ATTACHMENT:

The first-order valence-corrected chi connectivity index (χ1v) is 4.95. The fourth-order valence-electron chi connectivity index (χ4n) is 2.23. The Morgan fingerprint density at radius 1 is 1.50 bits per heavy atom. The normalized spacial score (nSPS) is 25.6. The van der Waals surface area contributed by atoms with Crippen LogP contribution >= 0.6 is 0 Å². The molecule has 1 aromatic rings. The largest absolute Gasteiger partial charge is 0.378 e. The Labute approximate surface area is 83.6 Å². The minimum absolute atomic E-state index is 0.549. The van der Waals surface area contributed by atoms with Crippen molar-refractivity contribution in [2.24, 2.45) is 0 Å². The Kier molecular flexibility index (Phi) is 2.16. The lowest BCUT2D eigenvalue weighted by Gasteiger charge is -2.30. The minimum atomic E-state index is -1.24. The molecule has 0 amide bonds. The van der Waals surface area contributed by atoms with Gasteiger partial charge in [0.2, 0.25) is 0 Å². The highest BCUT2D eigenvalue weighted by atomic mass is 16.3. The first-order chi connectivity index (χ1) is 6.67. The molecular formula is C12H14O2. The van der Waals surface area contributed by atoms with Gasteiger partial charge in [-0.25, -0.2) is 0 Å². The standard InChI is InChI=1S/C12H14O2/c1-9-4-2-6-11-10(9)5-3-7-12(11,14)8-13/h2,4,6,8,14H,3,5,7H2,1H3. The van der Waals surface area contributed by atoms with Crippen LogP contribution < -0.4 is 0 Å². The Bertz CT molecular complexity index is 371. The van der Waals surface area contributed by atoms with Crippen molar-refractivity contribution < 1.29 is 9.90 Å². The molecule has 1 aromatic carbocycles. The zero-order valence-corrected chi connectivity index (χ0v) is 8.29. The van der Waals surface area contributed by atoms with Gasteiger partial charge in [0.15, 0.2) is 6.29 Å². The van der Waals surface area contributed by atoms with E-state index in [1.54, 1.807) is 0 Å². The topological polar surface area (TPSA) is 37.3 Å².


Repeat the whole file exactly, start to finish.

The first-order valence-corrected chi connectivity index (χ1v) is 4.95. The fourth-order valence-electron chi connectivity index (χ4n) is 2.23. The Morgan fingerprint density at radius 1 is 1.50 bits per heavy atom. The normalized spacial score (nSPS) is 25.6. The van der Waals surface area contributed by atoms with Crippen LogP contribution >= 0.6 is 0 Å². The molecule has 1 aromatic rings. The largest absolute Gasteiger partial charge is 0.378 e. The Labute approximate surface area is 83.6 Å². The minimum absolute atomic E-state index is 0.549. The van der Waals surface area contributed by atoms with Crippen molar-refractivity contribution in [2.24, 2.45) is 0 Å². The Kier molecular flexibility index (Phi) is 2.16. The lowest BCUT2D eigenvalue weighted by Gasteiger charge is -2.30. The minimum atomic E-state index is -1.24. The molecule has 0 amide bonds. The van der Waals surface area contributed by atoms with Gasteiger partial charge in [0.2, 0.25) is 0 Å². The highest BCUT2D eigenvalue weighted by atomic mass is 16.3. The first-order chi connectivity index (χ1) is 6.67. The molecular formula is C12H14O2. The van der Waals surface area contributed by atoms with Gasteiger partial charge in [-0.25, -0.2) is 0 Å². The standard InChI is InChI=1S/C12H14O2/c1-9-4-2-6-11-10(9)5-3-7-12(11,14)8-13/h2,4,6,8,14H,3,5,7H2,1H3. The van der Waals surface area contributed by atoms with Crippen LogP contribution < -0.4 is 0 Å². The Bertz CT molecular complexity index is 371. The van der Waals surface area contributed by atoms with Crippen molar-refractivity contribution < 1.29 is 9.90 Å². The molecule has 1 aromatic carbocycles. The zero-order valence-corrected chi connectivity index (χ0v) is 8.29. The van der Waals surface area contributed by atoms with Gasteiger partial charge in [0.15, 0.2) is 6.29 Å². The van der Waals surface area contributed by atoms with E-state index in [1.54, 1.807) is 0 Å². The topological polar surface area (TPSA) is 37.3 Å².